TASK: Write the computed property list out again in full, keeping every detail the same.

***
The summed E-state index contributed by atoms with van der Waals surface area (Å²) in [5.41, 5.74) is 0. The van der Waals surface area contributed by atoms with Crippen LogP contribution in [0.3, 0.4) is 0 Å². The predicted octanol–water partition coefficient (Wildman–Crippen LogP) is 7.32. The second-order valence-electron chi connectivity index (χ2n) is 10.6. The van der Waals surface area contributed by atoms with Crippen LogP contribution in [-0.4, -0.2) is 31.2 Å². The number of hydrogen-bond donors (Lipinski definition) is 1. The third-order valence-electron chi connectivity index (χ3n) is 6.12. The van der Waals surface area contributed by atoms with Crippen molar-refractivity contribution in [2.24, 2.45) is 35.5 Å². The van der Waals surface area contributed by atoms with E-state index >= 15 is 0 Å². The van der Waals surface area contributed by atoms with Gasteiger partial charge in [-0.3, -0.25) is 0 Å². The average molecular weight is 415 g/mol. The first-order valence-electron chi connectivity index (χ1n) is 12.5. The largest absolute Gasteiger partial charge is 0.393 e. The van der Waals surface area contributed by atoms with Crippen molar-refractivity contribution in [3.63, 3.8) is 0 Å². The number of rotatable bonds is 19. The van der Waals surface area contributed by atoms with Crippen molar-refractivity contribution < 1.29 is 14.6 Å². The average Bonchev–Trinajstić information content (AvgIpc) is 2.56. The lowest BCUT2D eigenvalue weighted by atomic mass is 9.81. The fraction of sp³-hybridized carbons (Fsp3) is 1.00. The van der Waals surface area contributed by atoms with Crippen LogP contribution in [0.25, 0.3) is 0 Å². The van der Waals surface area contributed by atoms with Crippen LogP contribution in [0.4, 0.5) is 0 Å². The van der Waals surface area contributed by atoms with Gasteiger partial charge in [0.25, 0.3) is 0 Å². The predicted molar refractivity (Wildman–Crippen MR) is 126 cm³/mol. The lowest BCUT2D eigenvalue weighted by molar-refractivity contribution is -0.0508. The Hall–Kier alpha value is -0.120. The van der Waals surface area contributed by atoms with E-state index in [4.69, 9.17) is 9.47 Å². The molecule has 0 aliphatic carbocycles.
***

The summed E-state index contributed by atoms with van der Waals surface area (Å²) in [5.41, 5.74) is 0. The van der Waals surface area contributed by atoms with Crippen LogP contribution in [0.3, 0.4) is 0 Å². The predicted octanol–water partition coefficient (Wildman–Crippen LogP) is 7.32. The second-order valence-electron chi connectivity index (χ2n) is 10.6. The van der Waals surface area contributed by atoms with Crippen LogP contribution in [-0.4, -0.2) is 31.2 Å². The number of hydrogen-bond donors (Lipinski definition) is 1. The third-order valence-electron chi connectivity index (χ3n) is 6.12. The van der Waals surface area contributed by atoms with Crippen molar-refractivity contribution in [2.24, 2.45) is 35.5 Å². The van der Waals surface area contributed by atoms with E-state index >= 15 is 0 Å². The van der Waals surface area contributed by atoms with Gasteiger partial charge in [-0.3, -0.25) is 0 Å². The average molecular weight is 415 g/mol. The first-order valence-electron chi connectivity index (χ1n) is 12.5. The largest absolute Gasteiger partial charge is 0.393 e. The van der Waals surface area contributed by atoms with Crippen molar-refractivity contribution in [3.63, 3.8) is 0 Å². The number of rotatable bonds is 19. The van der Waals surface area contributed by atoms with Crippen molar-refractivity contribution < 1.29 is 14.6 Å². The average Bonchev–Trinajstić information content (AvgIpc) is 2.56. The lowest BCUT2D eigenvalue weighted by atomic mass is 9.81. The fraction of sp³-hybridized carbons (Fsp3) is 1.00. The van der Waals surface area contributed by atoms with Crippen LogP contribution in [0.25, 0.3) is 0 Å². The van der Waals surface area contributed by atoms with Crippen LogP contribution in [0.4, 0.5) is 0 Å². The van der Waals surface area contributed by atoms with Gasteiger partial charge in [0.25, 0.3) is 0 Å². The predicted molar refractivity (Wildman–Crippen MR) is 126 cm³/mol. The lowest BCUT2D eigenvalue weighted by molar-refractivity contribution is -0.0508. The Hall–Kier alpha value is -0.120. The van der Waals surface area contributed by atoms with E-state index in [4.69, 9.17) is 9.47 Å². The molecule has 0 aliphatic carbocycles.